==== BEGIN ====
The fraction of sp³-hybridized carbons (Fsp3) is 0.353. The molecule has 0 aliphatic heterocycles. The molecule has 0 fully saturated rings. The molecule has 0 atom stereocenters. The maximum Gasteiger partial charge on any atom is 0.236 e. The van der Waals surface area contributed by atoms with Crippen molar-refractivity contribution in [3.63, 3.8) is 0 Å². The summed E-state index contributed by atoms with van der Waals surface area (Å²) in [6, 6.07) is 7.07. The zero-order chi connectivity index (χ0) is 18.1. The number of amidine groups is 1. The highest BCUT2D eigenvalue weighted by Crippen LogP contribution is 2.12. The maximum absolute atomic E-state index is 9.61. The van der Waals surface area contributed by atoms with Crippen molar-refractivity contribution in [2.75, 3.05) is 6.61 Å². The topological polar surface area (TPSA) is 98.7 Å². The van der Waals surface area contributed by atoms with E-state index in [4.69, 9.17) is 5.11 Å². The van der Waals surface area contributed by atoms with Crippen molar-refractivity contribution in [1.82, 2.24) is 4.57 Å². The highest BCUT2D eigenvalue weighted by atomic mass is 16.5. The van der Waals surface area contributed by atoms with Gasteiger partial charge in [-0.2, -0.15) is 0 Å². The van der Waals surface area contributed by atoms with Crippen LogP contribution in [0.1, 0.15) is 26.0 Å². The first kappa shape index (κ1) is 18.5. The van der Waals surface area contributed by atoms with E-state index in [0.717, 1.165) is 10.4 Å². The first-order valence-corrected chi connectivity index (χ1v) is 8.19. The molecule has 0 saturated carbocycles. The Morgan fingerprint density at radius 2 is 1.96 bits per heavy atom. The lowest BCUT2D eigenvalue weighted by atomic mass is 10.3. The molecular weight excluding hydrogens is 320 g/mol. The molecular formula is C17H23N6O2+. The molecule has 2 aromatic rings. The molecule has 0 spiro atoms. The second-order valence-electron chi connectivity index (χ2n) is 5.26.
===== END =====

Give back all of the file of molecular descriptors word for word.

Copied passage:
The fraction of sp³-hybridized carbons (Fsp3) is 0.353. The molecule has 0 aliphatic heterocycles. The molecule has 0 fully saturated rings. The molecule has 0 atom stereocenters. The maximum Gasteiger partial charge on any atom is 0.236 e. The van der Waals surface area contributed by atoms with Crippen molar-refractivity contribution in [3.63, 3.8) is 0 Å². The summed E-state index contributed by atoms with van der Waals surface area (Å²) in [6, 6.07) is 7.07. The zero-order chi connectivity index (χ0) is 18.1. The number of amidine groups is 1. The highest BCUT2D eigenvalue weighted by Crippen LogP contribution is 2.12. The maximum absolute atomic E-state index is 9.61. The van der Waals surface area contributed by atoms with Crippen molar-refractivity contribution in [2.75, 3.05) is 6.61 Å². The topological polar surface area (TPSA) is 98.7 Å². The van der Waals surface area contributed by atoms with E-state index in [4.69, 9.17) is 5.11 Å². The van der Waals surface area contributed by atoms with Crippen molar-refractivity contribution in [1.82, 2.24) is 4.57 Å². The highest BCUT2D eigenvalue weighted by atomic mass is 16.5. The van der Waals surface area contributed by atoms with Gasteiger partial charge in [-0.2, -0.15) is 0 Å². The van der Waals surface area contributed by atoms with Crippen LogP contribution in [0.1, 0.15) is 26.0 Å². The first kappa shape index (κ1) is 18.5. The van der Waals surface area contributed by atoms with E-state index in [0.717, 1.165) is 10.4 Å². The first-order valence-corrected chi connectivity index (χ1v) is 8.19. The molecule has 0 saturated carbocycles. The Morgan fingerprint density at radius 2 is 1.96 bits per heavy atom. The lowest BCUT2D eigenvalue weighted by atomic mass is 10.3. The molecular weight excluding hydrogens is 320 g/mol. The molecular formula is C17H23N6O2+. The molecule has 2 aromatic rings. The molecule has 0 spiro atoms. The second-order valence-electron chi connectivity index (χ2n) is 5.26.